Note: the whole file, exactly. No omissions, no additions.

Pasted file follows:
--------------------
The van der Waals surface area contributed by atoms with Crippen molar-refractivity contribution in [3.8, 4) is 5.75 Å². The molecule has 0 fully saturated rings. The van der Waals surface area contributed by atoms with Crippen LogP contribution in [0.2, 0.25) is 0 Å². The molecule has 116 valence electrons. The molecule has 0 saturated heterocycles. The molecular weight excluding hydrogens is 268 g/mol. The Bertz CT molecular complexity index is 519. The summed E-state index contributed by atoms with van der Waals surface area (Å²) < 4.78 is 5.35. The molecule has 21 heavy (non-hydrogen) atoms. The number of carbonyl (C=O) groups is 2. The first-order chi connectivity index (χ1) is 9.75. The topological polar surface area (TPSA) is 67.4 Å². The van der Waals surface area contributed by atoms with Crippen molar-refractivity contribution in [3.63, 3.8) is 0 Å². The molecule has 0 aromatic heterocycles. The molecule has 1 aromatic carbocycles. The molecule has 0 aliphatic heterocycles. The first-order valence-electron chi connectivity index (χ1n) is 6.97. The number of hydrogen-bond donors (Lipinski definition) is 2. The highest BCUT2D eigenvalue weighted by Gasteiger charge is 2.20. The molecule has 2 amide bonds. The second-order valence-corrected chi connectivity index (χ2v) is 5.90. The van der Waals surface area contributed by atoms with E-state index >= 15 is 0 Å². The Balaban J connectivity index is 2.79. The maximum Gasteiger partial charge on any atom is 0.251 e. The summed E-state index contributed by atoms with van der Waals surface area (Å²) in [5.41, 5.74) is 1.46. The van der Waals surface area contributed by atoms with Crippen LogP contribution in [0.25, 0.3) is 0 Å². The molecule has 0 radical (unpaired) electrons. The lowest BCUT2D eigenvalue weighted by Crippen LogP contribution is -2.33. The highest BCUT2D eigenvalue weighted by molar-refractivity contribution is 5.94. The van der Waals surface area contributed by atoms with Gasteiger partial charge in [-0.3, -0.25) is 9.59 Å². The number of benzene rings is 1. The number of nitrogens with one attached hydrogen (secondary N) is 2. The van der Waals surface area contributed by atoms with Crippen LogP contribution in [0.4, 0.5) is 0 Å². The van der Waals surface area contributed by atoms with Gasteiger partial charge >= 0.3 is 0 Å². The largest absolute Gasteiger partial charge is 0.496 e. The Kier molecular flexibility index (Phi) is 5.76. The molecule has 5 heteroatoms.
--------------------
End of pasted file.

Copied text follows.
The van der Waals surface area contributed by atoms with Crippen molar-refractivity contribution in [3.8, 4) is 5.75 Å². The molecule has 0 fully saturated rings. The van der Waals surface area contributed by atoms with Crippen LogP contribution in [0.2, 0.25) is 0 Å². The molecule has 116 valence electrons. The molecule has 0 saturated heterocycles. The molecular weight excluding hydrogens is 268 g/mol. The Bertz CT molecular complexity index is 519. The summed E-state index contributed by atoms with van der Waals surface area (Å²) < 4.78 is 5.35. The molecule has 21 heavy (non-hydrogen) atoms. The number of carbonyl (C=O) groups is 2. The first-order chi connectivity index (χ1) is 9.75. The topological polar surface area (TPSA) is 67.4 Å². The van der Waals surface area contributed by atoms with Crippen molar-refractivity contribution in [3.63, 3.8) is 0 Å². The molecule has 0 aromatic heterocycles. The molecule has 1 aromatic carbocycles. The molecule has 0 aliphatic heterocycles. The first-order valence-electron chi connectivity index (χ1n) is 6.97. The number of hydrogen-bond donors (Lipinski definition) is 2. The highest BCUT2D eigenvalue weighted by Gasteiger charge is 2.20. The molecule has 2 amide bonds. The second-order valence-corrected chi connectivity index (χ2v) is 5.90. The van der Waals surface area contributed by atoms with E-state index >= 15 is 0 Å². The Balaban J connectivity index is 2.79. The maximum Gasteiger partial charge on any atom is 0.251 e. The summed E-state index contributed by atoms with van der Waals surface area (Å²) in [5.41, 5.74) is 1.46. The van der Waals surface area contributed by atoms with Crippen LogP contribution in [0.25, 0.3) is 0 Å². The molecule has 0 radical (unpaired) electrons. The lowest BCUT2D eigenvalue weighted by Crippen LogP contribution is -2.33. The highest BCUT2D eigenvalue weighted by molar-refractivity contribution is 5.94. The van der Waals surface area contributed by atoms with Gasteiger partial charge in [-0.3, -0.25) is 9.59 Å². The number of benzene rings is 1. The number of nitrogens with one attached hydrogen (secondary N) is 2. The van der Waals surface area contributed by atoms with Crippen LogP contribution in [0.4, 0.5) is 0 Å². The van der Waals surface area contributed by atoms with Gasteiger partial charge >= 0.3 is 0 Å². The largest absolute Gasteiger partial charge is 0.496 e. The Kier molecular flexibility index (Phi) is 5.76. The molecule has 5 heteroatoms.